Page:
The most sought-after graduates may accept several job offers, and only reject their less-favoured options when it is too late for the employer to find a desirable replacement. Entitled graduate gazumping, it has obviously left many bosses in a tricky situation.
Do employers have any legal redress at the moment?
An employer’s legal rights are limited when it comes to graduate gazumping. If a graduate has accepted an offer of employment, there is a contract in place. However, the graduate is still legally entitled to terminate the contract before the employment starts, either by giving the period of notice specified in the contract (if there is one), or reasonable notice if there is not. This period is likely to be between one week and one month – which will seldom be enough time to fill the vacant role.
If the graduate gives less notice than this, or no notice at all, they will be in breach of contract and the employer can sue for any losses incurred. But in practice, this rarely if ever happens. It is usually hard to show any financial loss, and in any case, the costs of bringing a claim would far outweigh the damages the employer could recover. Bosses could also suffer a press backlash which would give them a reputation as overly harsh and discourage future applicants.
What changes have been proposed?
Gordon Chesterman, director of careers services at the University of Cambridge, is leading a move to set rules requiring students to turn down subsequent offers and interviews if they have already accepted a graduate job in writing. This would form part of a Code between the Association of Graduate Recruiters and the National Union of Students. It is also suggested that those in taking part in graduate gazumping be “blacklisted”.
Would this have any effect?
Legally, the proposals would have little if any effect. The Code is not legally binding and is unlikely to have any significant effect on job applicants. Regarding the suggesting of “blacklisting”, a gazumping graduate would presumably expect to be blacklisted by that employer in future, regardless of whether their actions were in breach of a voluntary code. It has not been suggested that graduates breaching the Code should be generally blacklisted among employers in that industry, and it would be extremely inadvisable for a rebuffed employer to bad-mouth a graduate in this way. By doing so, they would open themselves up to claims of defamation, as well as reputational damage.
So what can companies do to prevent graduate gazumping?
One solution would be to insist on recruits signing an additional contract stating that they have not and will not accept other offers, and will compensate their employer for its losses if they renege on the job offer without providing sufficient notice. To stand a chance of being enforceable, the contract should specify what those costs will be – such as external training which has been booked, and the costs of last-minute recruitment of a replacement. In reality, the chances that such a contract could or would be enforced are fairly low.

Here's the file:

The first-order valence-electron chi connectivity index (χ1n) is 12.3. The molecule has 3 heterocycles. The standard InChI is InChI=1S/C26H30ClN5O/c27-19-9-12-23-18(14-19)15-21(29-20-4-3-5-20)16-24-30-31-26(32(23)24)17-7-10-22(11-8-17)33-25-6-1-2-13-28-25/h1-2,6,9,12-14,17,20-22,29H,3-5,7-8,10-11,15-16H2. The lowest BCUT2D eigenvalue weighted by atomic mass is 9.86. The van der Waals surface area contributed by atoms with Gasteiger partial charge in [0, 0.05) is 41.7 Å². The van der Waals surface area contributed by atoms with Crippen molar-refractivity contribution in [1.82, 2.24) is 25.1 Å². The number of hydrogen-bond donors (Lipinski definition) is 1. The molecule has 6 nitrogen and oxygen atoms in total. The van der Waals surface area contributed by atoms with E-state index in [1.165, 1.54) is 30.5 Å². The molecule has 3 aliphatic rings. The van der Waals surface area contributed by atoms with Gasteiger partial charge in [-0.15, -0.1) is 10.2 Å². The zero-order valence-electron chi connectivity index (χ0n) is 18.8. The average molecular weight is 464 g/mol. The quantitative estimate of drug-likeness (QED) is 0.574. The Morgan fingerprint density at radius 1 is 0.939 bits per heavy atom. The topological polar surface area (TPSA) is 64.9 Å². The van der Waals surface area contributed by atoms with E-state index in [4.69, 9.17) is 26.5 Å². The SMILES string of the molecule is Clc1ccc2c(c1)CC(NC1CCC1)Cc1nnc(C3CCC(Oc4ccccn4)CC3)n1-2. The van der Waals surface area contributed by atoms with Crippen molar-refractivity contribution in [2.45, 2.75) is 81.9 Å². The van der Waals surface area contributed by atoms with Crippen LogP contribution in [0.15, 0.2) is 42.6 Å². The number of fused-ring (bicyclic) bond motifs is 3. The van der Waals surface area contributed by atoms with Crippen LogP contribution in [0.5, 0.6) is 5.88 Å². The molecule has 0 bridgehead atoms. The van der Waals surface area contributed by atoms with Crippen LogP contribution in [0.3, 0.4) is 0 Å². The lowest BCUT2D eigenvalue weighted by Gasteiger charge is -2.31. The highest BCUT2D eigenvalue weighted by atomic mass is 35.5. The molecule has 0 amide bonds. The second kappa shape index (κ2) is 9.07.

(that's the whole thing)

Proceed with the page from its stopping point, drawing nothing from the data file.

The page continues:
It is likely to give a job applicant pause before they accept, and hold onto, a job they do not intend to take up.
A less draconian approach is for employers to keep in touch with their recruits as much as possible and make demands on their time as the employment start date nears. In particular, inviting recruits to training and mentoring days and social events before their employment starts is a good test of their commitment. If recruits fail to attend, this will be an indication of lack of interest, and can be followed up on.
Requiring recruits to sign up to a full employment contract (rather than just an offer letter) significantly in advance of their start date may also help. If the contract is not signed and returned by the required date, the employer can reserve the right to withdraw the offer. In fact, the written contract does not create any additional legal rights, but many recruits will not be aware of this and may be reluctant to sign up to a contract if they do not plan to turn up for work. An applicant’s failure to return the contract on time will be a very strong indicator that the employer needs to look elsewhere.
Fiona Rushforth is a senior associate at Wedlake Bell
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